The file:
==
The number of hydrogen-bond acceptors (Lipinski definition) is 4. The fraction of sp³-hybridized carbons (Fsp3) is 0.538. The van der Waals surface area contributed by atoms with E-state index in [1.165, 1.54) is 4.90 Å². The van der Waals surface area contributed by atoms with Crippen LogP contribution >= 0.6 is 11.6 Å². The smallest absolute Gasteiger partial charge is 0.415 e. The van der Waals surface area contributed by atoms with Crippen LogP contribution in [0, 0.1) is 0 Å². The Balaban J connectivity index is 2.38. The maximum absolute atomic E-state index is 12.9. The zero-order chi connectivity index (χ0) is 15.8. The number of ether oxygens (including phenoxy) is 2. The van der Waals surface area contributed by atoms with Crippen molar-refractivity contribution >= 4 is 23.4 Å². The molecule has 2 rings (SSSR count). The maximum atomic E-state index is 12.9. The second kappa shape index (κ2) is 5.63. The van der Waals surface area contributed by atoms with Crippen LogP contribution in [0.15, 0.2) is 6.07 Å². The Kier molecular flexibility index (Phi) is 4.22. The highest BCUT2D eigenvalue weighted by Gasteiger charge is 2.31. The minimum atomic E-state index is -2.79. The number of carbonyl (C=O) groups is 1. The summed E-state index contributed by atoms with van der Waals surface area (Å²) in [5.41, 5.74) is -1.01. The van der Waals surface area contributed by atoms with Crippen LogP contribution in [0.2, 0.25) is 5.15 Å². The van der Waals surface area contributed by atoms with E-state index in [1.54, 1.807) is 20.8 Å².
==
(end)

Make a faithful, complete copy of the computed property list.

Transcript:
The number of hydrogen-bond acceptors (Lipinski definition) is 4. The fraction of sp³-hybridized carbons (Fsp3) is 0.538. The van der Waals surface area contributed by atoms with E-state index in [1.165, 1.54) is 4.90 Å². The van der Waals surface area contributed by atoms with Crippen LogP contribution >= 0.6 is 11.6 Å². The smallest absolute Gasteiger partial charge is 0.415 e. The van der Waals surface area contributed by atoms with Crippen LogP contribution in [0, 0.1) is 0 Å². The Balaban J connectivity index is 2.38. The maximum absolute atomic E-state index is 12.9. The zero-order chi connectivity index (χ0) is 15.8. The number of ether oxygens (including phenoxy) is 2. The van der Waals surface area contributed by atoms with Crippen molar-refractivity contribution >= 4 is 23.4 Å². The molecule has 2 rings (SSSR count). The maximum atomic E-state index is 12.9. The second kappa shape index (κ2) is 5.63. The van der Waals surface area contributed by atoms with Crippen LogP contribution in [0.15, 0.2) is 6.07 Å². The Kier molecular flexibility index (Phi) is 4.22. The highest BCUT2D eigenvalue weighted by Gasteiger charge is 2.31. The minimum atomic E-state index is -2.79. The number of carbonyl (C=O) groups is 1. The summed E-state index contributed by atoms with van der Waals surface area (Å²) in [5.41, 5.74) is -1.01. The van der Waals surface area contributed by atoms with Crippen LogP contribution in [0.2, 0.25) is 5.15 Å². The van der Waals surface area contributed by atoms with E-state index in [1.54, 1.807) is 20.8 Å².